Even before the economic crash in 2007, large percentages of educated Mexican workers were finding it difficult to get placed in high-skilled jobs. Miguel Angel Juarez Noguez, a junior-high math instructor, graduated with a degree in computer science in 2006, but says few of his friends have found employment inside the information sector.

He believes his parents, both mathematics instructors, enjoyed far better prospects than he and his family–including two children–now face due to a weak job market and rising cost of living. “Today” he suggests, “you need more education to get less.”

These problems have been exacerbated by the deep recession in the U.S., whose market created many relatively high-paying industrial and technical jobs. Meanwhile, workers remittances from Mexicans in the U.S., the second-largest source of income for the country after oil, have begun to dry up.

Many discouraged Mexican immigrants have returned home, notes Celestino, but they find few employment opportunities. And Mexico’s border boomtowns, which once offered considerable opportunity, are now suffering not only from the American recession but from the shift of production to China. Coastal communities have been decimated by a decline in tourism, a result not only of the recession but also of concerns over violence and swine flu epidemic.

Ultimately, many concede that the basic problem lies not in the outside world but in Mexico itself. Although much can be said for greater transparency and economic liberalism under the current PAN government, most believe the entrenched system of crony capitalism has been barely affected by the political change.

This system–where bribery is commonplace and connections are necessary to build even a small business–stymies growth by undermining innovation, notes technology entrepreneur Victor Manuel. “People come back from schools, or from the United States, with all sorts of skills and money,” he notes, “but there’s no system here to create an economy they can contribute to.”

Such frustrations are heightened by a sense that other countries–notably the BRIC nations of Brazil, Russia, India and China–are rushing ahead while the once-promising Mexico falls behind. These countries appear to be tapping their human and material resources more efficiently and strategically than Mexico. “There is no vision from the state,” Manuel says, echoing a common refrain.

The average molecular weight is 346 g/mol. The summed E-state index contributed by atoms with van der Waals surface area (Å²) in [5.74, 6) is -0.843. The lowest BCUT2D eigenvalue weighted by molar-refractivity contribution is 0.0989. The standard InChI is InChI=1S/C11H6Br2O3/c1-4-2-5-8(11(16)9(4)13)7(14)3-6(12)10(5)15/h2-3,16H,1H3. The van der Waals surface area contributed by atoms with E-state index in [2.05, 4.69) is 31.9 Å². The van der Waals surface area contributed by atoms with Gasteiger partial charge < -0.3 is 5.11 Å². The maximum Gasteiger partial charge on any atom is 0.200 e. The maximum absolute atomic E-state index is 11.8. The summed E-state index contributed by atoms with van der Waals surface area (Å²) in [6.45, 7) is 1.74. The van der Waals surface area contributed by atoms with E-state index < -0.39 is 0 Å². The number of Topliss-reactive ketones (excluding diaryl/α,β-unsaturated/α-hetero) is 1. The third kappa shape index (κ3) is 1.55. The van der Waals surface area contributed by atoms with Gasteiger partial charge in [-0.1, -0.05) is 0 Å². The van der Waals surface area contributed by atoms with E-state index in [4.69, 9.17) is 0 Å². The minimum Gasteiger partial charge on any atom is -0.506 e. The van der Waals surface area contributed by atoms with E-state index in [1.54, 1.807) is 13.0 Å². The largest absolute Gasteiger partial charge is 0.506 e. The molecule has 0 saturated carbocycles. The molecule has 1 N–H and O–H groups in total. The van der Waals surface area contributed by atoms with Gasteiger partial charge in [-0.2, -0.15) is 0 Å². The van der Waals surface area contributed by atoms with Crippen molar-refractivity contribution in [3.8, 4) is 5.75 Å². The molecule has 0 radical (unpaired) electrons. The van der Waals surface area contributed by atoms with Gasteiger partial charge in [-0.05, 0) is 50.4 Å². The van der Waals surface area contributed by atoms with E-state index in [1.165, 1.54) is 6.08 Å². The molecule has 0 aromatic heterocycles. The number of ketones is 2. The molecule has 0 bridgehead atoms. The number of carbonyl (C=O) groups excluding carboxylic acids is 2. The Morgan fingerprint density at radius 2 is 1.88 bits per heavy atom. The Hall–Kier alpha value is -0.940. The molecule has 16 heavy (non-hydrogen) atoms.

Edgar Moreno, a 37-year-old M.B.A. who currently works for Hewlett-Packard at the ultra-modern Santa Fe district southeast of the city, agrees that political dysfunction is the main impediment to progress. Corruption and inefficiency hamper the development of the nation’s potentially huge energy resource, and that’s one reason why Mexico lacks the capital to develop new enterprises. Real interest rates for entrepreneurial ventures start at 12%.

Moreno’s own ambition, to develop renewable fuels based on sugar, corn and other crops, is also held back by bureaucratic obstacles that discourage such ventures. “It’s not the location of the country that keeps us from developing the way we should,” he points out. “It’s the laws, the framework, how the government does things. Mexicans have lots of ideas and a lot of interests, but the system is stacked against us.”

The surge in drug violence–over 7,000 died just last year–adds to the perception that Mexico may be on the verge of becoming a “failed state.” Mexican author Enrique Krauze believes the crime wave constitutes Mexico’s “most serious crisis” since the bloody 1910 Revolution, an upheaval that cost more than 2 million deaths.

Yet, however terrible the violence, Arrendondo believes the decline of the middle class and upward mobility presents Mexico with a more lethal, long-term threat. The parents of the Liceo’s students, he argues, may not “take up a pistol” like their forebears a century ago but might embrace a return to the anti-American authoritarianism and protectionism of the past.

This would not be good news for America. Mexico stands as our second export market, well ahead of China. Mexicans are also our closest cousins in terms of blood–four in 10 claim to have relatives in the U.S.–and our tastes in food, music and culture increasingly converge.

This suggests that what happens to the kids and their parents at Liceo Reforma Educativa matters to us as well. A thriving Mexico would need to send us less of their poor and could buy more of what we produce. Mexico’s fate has at least as much relevance to our future as developments in Iraq, Afghanistan, Europe or even China, where our media and politics focus most of their attention.

“These kids’ parents are struggling with opportunities lost and destroyed,” Arrendondo told me. “We have to change that. Mexico has to become a place where opportunities are created for kids like these. That’s the most important thing to determine the future.”